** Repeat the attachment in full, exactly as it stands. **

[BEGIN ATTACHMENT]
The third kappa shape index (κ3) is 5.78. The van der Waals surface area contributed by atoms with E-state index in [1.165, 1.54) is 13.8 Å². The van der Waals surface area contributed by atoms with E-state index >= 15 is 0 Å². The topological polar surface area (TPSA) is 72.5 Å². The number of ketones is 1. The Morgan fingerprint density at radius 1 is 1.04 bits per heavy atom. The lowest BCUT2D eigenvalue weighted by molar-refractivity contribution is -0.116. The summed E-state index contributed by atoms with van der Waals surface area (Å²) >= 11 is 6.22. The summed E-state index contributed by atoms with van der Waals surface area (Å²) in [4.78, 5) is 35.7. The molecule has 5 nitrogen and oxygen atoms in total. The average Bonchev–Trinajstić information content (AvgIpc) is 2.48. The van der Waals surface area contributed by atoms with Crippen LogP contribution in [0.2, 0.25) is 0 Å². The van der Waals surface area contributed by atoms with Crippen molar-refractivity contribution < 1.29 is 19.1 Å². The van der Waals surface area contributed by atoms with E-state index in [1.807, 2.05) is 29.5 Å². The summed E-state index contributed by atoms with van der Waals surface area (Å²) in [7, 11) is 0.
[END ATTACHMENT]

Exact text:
The third kappa shape index (κ3) is 5.78. The van der Waals surface area contributed by atoms with E-state index in [1.165, 1.54) is 13.8 Å². The van der Waals surface area contributed by atoms with E-state index >= 15 is 0 Å². The topological polar surface area (TPSA) is 72.5 Å². The number of ketones is 1. The Morgan fingerprint density at radius 1 is 1.04 bits per heavy atom. The lowest BCUT2D eigenvalue weighted by molar-refractivity contribution is -0.116. The summed E-state index contributed by atoms with van der Waals surface area (Å²) >= 11 is 6.22. The summed E-state index contributed by atoms with van der Waals surface area (Å²) in [4.78, 5) is 35.7. The molecule has 5 nitrogen and oxygen atoms in total. The average Bonchev–Trinajstić information content (AvgIpc) is 2.48. The van der Waals surface area contributed by atoms with Crippen LogP contribution in [0.2, 0.25) is 0 Å². The van der Waals surface area contributed by atoms with Crippen molar-refractivity contribution < 1.29 is 19.1 Å². The van der Waals surface area contributed by atoms with E-state index in [1.807, 2.05) is 29.5 Å². The summed E-state index contributed by atoms with van der Waals surface area (Å²) in [7, 11) is 0.